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I'm developing some C++ code that eventually will be compiled as a DLL to be accessed with Python through CTypes. My workflow is generally that of compiling the DLL and running the Python script which calls the DLL.

However, when rapidly iterating and debugging, that can get cumbersome. Sometimes I want to quickly run the C++ program as an exe with default inputs and just printf some statements. Sometimes I want to see if a method in the C++ code of using a boolean array will work first before going through the process of making sure Ctypes is inputting the boolean array correctly from Python to the DLL first.

Is there a good method of developing a C++ program and quickly being able to switch between compiling it as a DLL and exe? The quickest way I can imagine is keeping a token "main" function that inputs the default variables you want into the function the DLL will access. So if you change the compilation settings to "exe", it will run the main function first.

Is there any better way to do it?

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    Just use any C++ test framework and write unit tests. You can easily link them against the dll. – pschill Jun 6 at 21:27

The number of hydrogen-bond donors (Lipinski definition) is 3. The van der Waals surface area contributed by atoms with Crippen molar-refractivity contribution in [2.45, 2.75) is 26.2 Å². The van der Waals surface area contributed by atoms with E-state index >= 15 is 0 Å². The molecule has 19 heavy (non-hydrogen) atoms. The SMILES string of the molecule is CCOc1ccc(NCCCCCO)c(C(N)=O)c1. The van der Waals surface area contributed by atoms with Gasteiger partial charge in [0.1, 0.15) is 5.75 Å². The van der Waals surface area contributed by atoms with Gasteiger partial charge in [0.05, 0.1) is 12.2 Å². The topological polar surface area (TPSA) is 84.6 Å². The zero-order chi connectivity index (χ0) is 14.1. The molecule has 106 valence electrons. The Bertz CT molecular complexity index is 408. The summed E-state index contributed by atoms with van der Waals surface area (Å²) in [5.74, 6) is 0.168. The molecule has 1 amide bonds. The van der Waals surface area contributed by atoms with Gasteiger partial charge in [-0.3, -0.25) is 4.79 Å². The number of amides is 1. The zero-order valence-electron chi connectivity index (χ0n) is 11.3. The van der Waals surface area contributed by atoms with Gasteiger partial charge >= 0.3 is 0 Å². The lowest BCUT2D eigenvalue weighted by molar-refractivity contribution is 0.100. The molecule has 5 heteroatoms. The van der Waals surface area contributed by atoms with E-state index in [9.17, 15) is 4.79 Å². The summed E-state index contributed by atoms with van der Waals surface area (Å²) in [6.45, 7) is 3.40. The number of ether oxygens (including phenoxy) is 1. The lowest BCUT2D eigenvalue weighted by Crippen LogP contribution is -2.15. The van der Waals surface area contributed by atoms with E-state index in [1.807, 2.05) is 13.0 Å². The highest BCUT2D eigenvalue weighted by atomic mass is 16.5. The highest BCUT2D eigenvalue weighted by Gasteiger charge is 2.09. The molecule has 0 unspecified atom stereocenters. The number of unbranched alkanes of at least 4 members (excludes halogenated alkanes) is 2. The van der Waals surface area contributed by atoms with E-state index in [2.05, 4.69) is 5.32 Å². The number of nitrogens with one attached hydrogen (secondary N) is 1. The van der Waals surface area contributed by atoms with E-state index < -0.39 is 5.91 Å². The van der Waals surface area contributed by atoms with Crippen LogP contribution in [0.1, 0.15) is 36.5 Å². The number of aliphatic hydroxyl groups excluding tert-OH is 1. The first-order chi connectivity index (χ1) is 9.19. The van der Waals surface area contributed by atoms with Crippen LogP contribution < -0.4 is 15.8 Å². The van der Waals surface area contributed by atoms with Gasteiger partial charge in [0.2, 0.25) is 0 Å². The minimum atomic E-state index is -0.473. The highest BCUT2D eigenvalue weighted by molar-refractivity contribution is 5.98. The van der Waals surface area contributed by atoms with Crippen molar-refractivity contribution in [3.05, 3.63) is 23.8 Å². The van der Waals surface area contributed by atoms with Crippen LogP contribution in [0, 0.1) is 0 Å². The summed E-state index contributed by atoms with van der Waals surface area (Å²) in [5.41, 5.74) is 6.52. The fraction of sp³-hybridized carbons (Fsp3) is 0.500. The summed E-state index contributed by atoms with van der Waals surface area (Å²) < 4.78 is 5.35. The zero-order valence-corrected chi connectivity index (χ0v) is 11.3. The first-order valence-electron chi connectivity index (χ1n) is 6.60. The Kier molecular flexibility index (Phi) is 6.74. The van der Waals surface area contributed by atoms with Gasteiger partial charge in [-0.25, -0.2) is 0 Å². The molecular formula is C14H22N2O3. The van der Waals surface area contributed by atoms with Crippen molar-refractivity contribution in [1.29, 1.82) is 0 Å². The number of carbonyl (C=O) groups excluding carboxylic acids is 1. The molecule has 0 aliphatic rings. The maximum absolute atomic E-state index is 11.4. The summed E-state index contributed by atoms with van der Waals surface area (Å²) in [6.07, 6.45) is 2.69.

• Welcome to the worlds of unit and integration testing. – whatsisname Jun 6 at 21:37
  • @pschill: your comment sounds like a start for a good answer. – Doc Brown Jun 6 at 21:41
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Is there a good method of developing a C++ program and quickly being able to switch between compiling it as a DLL and exe?

A better strategy will be:

  1. Keep the DLL as is.
  2. Create an EXE by linking against the LIB of the DLL. Put all the testing code in the files used to create the EXE.

In a diagrammatic form, you should have:

enter image description here

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